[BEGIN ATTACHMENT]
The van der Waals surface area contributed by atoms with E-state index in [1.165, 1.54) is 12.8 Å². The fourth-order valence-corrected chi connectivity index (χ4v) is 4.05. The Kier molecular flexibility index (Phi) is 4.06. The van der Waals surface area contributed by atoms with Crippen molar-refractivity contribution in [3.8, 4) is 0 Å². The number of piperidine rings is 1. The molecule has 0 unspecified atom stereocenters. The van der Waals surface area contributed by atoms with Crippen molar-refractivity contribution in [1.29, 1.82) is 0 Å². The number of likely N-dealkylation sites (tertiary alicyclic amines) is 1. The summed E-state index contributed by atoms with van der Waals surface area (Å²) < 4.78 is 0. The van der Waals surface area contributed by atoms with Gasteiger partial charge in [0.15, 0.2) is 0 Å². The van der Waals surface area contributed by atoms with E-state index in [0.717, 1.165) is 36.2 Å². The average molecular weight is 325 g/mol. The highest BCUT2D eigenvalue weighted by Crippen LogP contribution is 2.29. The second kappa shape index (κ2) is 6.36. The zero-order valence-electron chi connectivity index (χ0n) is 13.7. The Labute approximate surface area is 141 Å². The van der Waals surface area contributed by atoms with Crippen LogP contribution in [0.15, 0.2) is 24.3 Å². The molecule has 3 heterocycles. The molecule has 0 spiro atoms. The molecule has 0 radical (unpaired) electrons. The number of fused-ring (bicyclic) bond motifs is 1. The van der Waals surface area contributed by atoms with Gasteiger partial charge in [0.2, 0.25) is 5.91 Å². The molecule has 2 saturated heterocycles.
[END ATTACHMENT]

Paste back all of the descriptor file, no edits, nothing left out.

The van der Waals surface area contributed by atoms with E-state index in [1.165, 1.54) is 12.8 Å². The fourth-order valence-corrected chi connectivity index (χ4v) is 4.05. The Kier molecular flexibility index (Phi) is 4.06. The van der Waals surface area contributed by atoms with Crippen molar-refractivity contribution in [3.8, 4) is 0 Å². The number of piperidine rings is 1. The molecule has 0 unspecified atom stereocenters. The van der Waals surface area contributed by atoms with Crippen molar-refractivity contribution in [1.29, 1.82) is 0 Å². The number of likely N-dealkylation sites (tertiary alicyclic amines) is 1. The summed E-state index contributed by atoms with van der Waals surface area (Å²) < 4.78 is 0. The van der Waals surface area contributed by atoms with Gasteiger partial charge in [0.15, 0.2) is 0 Å². The van der Waals surface area contributed by atoms with E-state index in [0.717, 1.165) is 36.2 Å². The average molecular weight is 325 g/mol. The highest BCUT2D eigenvalue weighted by Crippen LogP contribution is 2.29. The second kappa shape index (κ2) is 6.36. The zero-order valence-electron chi connectivity index (χ0n) is 13.7. The Labute approximate surface area is 141 Å². The van der Waals surface area contributed by atoms with Crippen LogP contribution in [0.15, 0.2) is 24.3 Å². The molecule has 3 heterocycles. The molecule has 0 spiro atoms. The molecule has 0 radical (unpaired) electrons. The number of fused-ring (bicyclic) bond motifs is 1. The van der Waals surface area contributed by atoms with Gasteiger partial charge in [0.2, 0.25) is 5.91 Å². The molecule has 2 saturated heterocycles.